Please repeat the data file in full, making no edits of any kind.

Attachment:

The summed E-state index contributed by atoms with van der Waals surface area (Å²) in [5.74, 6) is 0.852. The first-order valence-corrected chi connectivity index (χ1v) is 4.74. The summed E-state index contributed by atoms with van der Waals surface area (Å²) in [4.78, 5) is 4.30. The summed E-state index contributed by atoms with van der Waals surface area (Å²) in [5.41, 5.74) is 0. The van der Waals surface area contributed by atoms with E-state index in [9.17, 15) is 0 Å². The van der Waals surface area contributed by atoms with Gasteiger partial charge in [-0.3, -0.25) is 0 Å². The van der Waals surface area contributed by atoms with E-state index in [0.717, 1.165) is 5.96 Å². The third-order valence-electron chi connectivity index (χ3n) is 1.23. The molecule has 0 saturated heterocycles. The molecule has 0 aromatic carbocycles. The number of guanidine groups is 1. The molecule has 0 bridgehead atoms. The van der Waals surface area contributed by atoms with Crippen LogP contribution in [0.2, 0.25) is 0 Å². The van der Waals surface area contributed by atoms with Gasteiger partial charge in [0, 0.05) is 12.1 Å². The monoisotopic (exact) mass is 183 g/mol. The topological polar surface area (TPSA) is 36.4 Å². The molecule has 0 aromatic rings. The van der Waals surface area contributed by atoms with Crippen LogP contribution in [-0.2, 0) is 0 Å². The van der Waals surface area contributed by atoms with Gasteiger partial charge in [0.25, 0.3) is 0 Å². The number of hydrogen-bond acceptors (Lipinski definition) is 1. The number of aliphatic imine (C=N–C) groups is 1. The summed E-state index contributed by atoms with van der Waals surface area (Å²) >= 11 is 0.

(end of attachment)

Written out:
The summed E-state index contributed by atoms with van der Waals surface area (Å²) in [5.74, 6) is 0.852. The first-order valence-corrected chi connectivity index (χ1v) is 4.74. The summed E-state index contributed by atoms with van der Waals surface area (Å²) in [4.78, 5) is 4.30. The summed E-state index contributed by atoms with van der Waals surface area (Å²) in [5.41, 5.74) is 0. The van der Waals surface area contributed by atoms with E-state index in [9.17, 15) is 0 Å². The van der Waals surface area contributed by atoms with Gasteiger partial charge in [-0.3, -0.25) is 0 Å². The van der Waals surface area contributed by atoms with E-state index in [0.717, 1.165) is 5.96 Å². The third-order valence-electron chi connectivity index (χ3n) is 1.23. The molecule has 0 saturated heterocycles. The molecule has 0 aromatic carbocycles. The number of guanidine groups is 1. The molecule has 0 bridgehead atoms. The van der Waals surface area contributed by atoms with Crippen LogP contribution in [0.2, 0.25) is 0 Å². The van der Waals surface area contributed by atoms with Gasteiger partial charge in [0, 0.05) is 12.1 Å². The monoisotopic (exact) mass is 183 g/mol. The topological polar surface area (TPSA) is 36.4 Å². The molecule has 0 aromatic rings. The van der Waals surface area contributed by atoms with Crippen LogP contribution in [-0.2, 0) is 0 Å². The van der Waals surface area contributed by atoms with Gasteiger partial charge in [0.25, 0.3) is 0 Å². The number of hydrogen-bond acceptors (Lipinski definition) is 1. The number of aliphatic imine (C=N–C) groups is 1. The summed E-state index contributed by atoms with van der Waals surface area (Å²) >= 11 is 0.